Call for better protection of our unique common land3 min read

Do you know someone who would appreciate a present that will help protect the future of accessible green spaces for all?

We are calling for better protection for the unique common land of England and Wales.  Our general secretary, Kate Ashbrook, spoke at a conference held at Newcastle University, Sustaining the Commons, on 5 July.

Said Kate: ‘While the term”‘common” is understood internationally to mean “shared resource”—whether land, sea, the air or even information—here in England and Wales we have the first, historic, commons.  These are the survivors of the Inclosure Movement, they are defined in law and are unique.

‘Here, a common is land which has an owner but on which others have rights of grazing, or collecting wood, and the public has the right to walk on all of them and to ride on many.

‘Our commons have some protection in law, but they are being eroded by nibbling development and by neighbours filching bits for their gardens.  No one has a duty to act and the buck is passed.

Unlawful encroachments on Shortheath Common, Hampshire.

Unlawful encroachments on Shortheath Common, Hampshire.

‘Many suffer from lack of management which means they get lost under a sea of scrub.  Or people want to fence them to protect grazing stock from speeding traffic.  There are many dilemmas facing our commons.

‘We want to see communities being central to plans for managing the commons.  Many local people have grown up with the common, they act as a watchdog and know what’s going on there.  Managers of commons need to consult and involve the community in their plans for the common.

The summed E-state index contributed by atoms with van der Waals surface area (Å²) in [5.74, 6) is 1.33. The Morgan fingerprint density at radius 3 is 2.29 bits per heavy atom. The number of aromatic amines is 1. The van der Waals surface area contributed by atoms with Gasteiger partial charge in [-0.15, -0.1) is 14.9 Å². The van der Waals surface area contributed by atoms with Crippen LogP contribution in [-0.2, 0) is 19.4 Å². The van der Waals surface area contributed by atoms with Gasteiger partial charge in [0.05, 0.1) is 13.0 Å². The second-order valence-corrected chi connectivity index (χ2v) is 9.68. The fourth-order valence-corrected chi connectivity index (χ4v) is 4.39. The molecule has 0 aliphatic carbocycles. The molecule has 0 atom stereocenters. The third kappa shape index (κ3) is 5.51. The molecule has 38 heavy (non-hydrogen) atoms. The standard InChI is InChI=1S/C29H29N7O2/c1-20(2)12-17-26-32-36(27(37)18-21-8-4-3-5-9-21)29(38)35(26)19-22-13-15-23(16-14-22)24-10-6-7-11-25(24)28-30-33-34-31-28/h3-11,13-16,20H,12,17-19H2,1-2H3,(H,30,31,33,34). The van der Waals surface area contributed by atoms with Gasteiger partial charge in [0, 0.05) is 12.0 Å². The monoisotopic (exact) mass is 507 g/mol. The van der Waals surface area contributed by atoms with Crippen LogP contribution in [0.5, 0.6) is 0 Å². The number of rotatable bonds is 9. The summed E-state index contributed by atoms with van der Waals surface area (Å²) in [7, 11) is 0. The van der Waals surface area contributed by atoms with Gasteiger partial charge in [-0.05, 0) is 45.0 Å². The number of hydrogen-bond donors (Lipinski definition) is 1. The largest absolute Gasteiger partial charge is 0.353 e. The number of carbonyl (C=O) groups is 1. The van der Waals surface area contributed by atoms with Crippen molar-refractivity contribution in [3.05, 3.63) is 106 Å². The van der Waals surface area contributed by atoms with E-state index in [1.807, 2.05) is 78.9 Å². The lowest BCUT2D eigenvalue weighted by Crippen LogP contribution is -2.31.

‘Unfortunately, the registers of commons, drawn up in the 1970s, are inaccurate and out of date.  The Westminster government passed legislation seven years ago (part 1 of the Commons Act 2006) to enable the registers to be updated, but it has still only implemented it in seven English counties and not at all in Wales.  There is much common land which was omitted during the original, short, registration period and which should be included on the registers, giving the public rights of access there.

‘We want there to be a duty on local authorities to take enforcement action against unlawful encroachments on commons.

‘We should also like to see a universal speed-limit of 40mph on unfenced roads across commons, as exists on Dartmoor and in the New Forest.  We believe that drivers should respect the commons and slow down.

Litcham Common, Norfolk, where cattle-grids have been installed and the traffic is slowed, enabling fencing to be removed. Photo: Tim Angell.

Litcham Common, Norfolk, where cattle-grids have been installed and the traffic is slowed, enabling fencing to be removed. Photo: Tim Angell.

‘So here is our five-point plan to improve the lot of commons:

  • Governments to implement part 1 of the Commons Act 2006, to enable the common-land registers to be updated.
  •  Local authorities to have a duty to take action against unlawful works on commons, as they do for obstructions on public paths.
  •  A 40-mph speed limit on all unfenced roads across commons, to protect the livestock and the landscape.
  •  True recognition by Westminster and Welsh governments of the multi-value of common land, so that all policies take account of commons.
  •  Common-land managers always to involve the community in their plans for the common.’

 

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